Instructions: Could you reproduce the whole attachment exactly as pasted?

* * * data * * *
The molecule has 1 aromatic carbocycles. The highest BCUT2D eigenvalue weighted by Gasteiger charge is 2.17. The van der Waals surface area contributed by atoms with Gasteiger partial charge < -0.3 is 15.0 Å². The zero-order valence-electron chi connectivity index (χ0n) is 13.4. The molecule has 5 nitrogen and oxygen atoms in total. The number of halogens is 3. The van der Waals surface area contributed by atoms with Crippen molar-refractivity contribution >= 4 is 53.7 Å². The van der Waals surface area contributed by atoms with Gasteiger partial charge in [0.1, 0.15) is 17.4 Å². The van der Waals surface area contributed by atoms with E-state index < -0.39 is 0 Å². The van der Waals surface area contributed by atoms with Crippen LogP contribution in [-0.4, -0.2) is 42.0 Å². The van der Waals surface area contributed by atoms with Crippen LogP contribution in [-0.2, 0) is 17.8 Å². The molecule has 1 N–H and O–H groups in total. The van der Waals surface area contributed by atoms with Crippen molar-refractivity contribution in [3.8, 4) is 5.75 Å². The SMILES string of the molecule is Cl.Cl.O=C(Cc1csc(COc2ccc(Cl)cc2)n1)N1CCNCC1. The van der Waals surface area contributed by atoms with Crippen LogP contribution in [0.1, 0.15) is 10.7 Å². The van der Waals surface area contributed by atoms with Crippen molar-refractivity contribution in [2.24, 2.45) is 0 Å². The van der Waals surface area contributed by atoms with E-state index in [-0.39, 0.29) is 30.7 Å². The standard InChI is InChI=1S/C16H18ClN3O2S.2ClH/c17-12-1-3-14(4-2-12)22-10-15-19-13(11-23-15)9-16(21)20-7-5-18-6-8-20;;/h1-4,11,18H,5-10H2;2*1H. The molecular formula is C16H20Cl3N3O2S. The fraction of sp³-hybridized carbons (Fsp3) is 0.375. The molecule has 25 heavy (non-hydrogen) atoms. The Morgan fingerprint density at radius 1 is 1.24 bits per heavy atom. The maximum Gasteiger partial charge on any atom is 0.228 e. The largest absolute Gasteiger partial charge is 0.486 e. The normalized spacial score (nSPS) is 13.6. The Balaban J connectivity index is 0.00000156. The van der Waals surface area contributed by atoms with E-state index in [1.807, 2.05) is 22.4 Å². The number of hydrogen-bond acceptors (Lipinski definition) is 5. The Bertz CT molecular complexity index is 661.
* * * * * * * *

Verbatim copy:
The molecule has 1 aromatic carbocycles. The highest BCUT2D eigenvalue weighted by Gasteiger charge is 2.17. The van der Waals surface area contributed by atoms with Gasteiger partial charge < -0.3 is 15.0 Å². The zero-order valence-electron chi connectivity index (χ0n) is 13.4. The molecule has 5 nitrogen and oxygen atoms in total. The number of halogens is 3. The van der Waals surface area contributed by atoms with Crippen molar-refractivity contribution >= 4 is 53.7 Å². The van der Waals surface area contributed by atoms with Gasteiger partial charge in [0.1, 0.15) is 17.4 Å². The van der Waals surface area contributed by atoms with E-state index < -0.39 is 0 Å². The van der Waals surface area contributed by atoms with Crippen LogP contribution in [-0.4, -0.2) is 42.0 Å². The van der Waals surface area contributed by atoms with Crippen LogP contribution in [-0.2, 0) is 17.8 Å². The molecule has 1 N–H and O–H groups in total. The van der Waals surface area contributed by atoms with Crippen molar-refractivity contribution in [3.8, 4) is 5.75 Å². The SMILES string of the molecule is Cl.Cl.O=C(Cc1csc(COc2ccc(Cl)cc2)n1)N1CCNCC1. The van der Waals surface area contributed by atoms with Crippen LogP contribution in [0.1, 0.15) is 10.7 Å². The van der Waals surface area contributed by atoms with Crippen molar-refractivity contribution in [2.24, 2.45) is 0 Å². The van der Waals surface area contributed by atoms with E-state index in [-0.39, 0.29) is 30.7 Å². The standard InChI is InChI=1S/C16H18ClN3O2S.2ClH/c17-12-1-3-14(4-2-12)22-10-15-19-13(11-23-15)9-16(21)20-7-5-18-6-8-20;;/h1-4,11,18H,5-10H2;2*1H. The molecular formula is C16H20Cl3N3O2S. The fraction of sp³-hybridized carbons (Fsp3) is 0.375. The molecule has 25 heavy (non-hydrogen) atoms. The Morgan fingerprint density at radius 1 is 1.24 bits per heavy atom. The maximum Gasteiger partial charge on any atom is 0.228 e. The largest absolute Gasteiger partial charge is 0.486 e. The normalized spacial score (nSPS) is 13.6. The Balaban J connectivity index is 0.00000156. The van der Waals surface area contributed by atoms with E-state index in [1.807, 2.05) is 22.4 Å². The number of hydrogen-bond acceptors (Lipinski definition) is 5. The Bertz CT molecular complexity index is 661.